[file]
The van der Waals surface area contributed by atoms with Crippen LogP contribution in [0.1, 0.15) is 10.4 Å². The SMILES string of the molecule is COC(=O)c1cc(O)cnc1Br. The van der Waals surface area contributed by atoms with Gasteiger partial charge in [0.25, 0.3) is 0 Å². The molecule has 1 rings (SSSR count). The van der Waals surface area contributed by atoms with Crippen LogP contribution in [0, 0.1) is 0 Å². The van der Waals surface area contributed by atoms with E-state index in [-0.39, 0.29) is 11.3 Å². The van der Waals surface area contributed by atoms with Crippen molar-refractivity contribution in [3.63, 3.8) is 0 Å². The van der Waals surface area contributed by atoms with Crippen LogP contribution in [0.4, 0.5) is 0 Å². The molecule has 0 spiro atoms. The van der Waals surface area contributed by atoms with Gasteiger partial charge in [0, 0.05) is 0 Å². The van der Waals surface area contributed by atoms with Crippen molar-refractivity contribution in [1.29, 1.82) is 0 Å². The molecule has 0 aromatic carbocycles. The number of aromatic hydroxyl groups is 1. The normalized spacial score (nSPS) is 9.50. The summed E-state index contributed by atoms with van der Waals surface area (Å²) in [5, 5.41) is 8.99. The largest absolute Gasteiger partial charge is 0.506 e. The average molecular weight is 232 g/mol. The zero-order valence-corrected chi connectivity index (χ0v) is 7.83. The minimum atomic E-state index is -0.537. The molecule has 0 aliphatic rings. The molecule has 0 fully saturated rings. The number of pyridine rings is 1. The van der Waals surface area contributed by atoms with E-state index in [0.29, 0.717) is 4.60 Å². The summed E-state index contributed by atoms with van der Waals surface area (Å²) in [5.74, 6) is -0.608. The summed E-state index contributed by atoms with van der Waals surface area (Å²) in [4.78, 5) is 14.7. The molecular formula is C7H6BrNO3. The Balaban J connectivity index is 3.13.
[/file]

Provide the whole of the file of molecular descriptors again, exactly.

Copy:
The van der Waals surface area contributed by atoms with Crippen LogP contribution in [0.1, 0.15) is 10.4 Å². The SMILES string of the molecule is COC(=O)c1cc(O)cnc1Br. The van der Waals surface area contributed by atoms with Gasteiger partial charge in [0.25, 0.3) is 0 Å². The molecule has 1 rings (SSSR count). The van der Waals surface area contributed by atoms with Crippen LogP contribution in [0, 0.1) is 0 Å². The van der Waals surface area contributed by atoms with E-state index in [-0.39, 0.29) is 11.3 Å². The van der Waals surface area contributed by atoms with Crippen molar-refractivity contribution in [3.63, 3.8) is 0 Å². The van der Waals surface area contributed by atoms with Crippen LogP contribution in [0.4, 0.5) is 0 Å². The molecule has 0 spiro atoms. The van der Waals surface area contributed by atoms with Gasteiger partial charge in [0, 0.05) is 0 Å². The van der Waals surface area contributed by atoms with Crippen molar-refractivity contribution in [1.29, 1.82) is 0 Å². The molecule has 0 aromatic carbocycles. The number of aromatic hydroxyl groups is 1. The normalized spacial score (nSPS) is 9.50. The summed E-state index contributed by atoms with van der Waals surface area (Å²) in [5, 5.41) is 8.99. The largest absolute Gasteiger partial charge is 0.506 e. The average molecular weight is 232 g/mol. The zero-order valence-corrected chi connectivity index (χ0v) is 7.83. The minimum atomic E-state index is -0.537. The molecule has 0 aliphatic rings. The molecule has 0 fully saturated rings. The number of pyridine rings is 1. The van der Waals surface area contributed by atoms with E-state index in [0.29, 0.717) is 4.60 Å². The summed E-state index contributed by atoms with van der Waals surface area (Å²) in [5.74, 6) is -0.608. The summed E-state index contributed by atoms with van der Waals surface area (Å²) in [4.78, 5) is 14.7. The molecular formula is C7H6BrNO3. The Balaban J connectivity index is 3.13.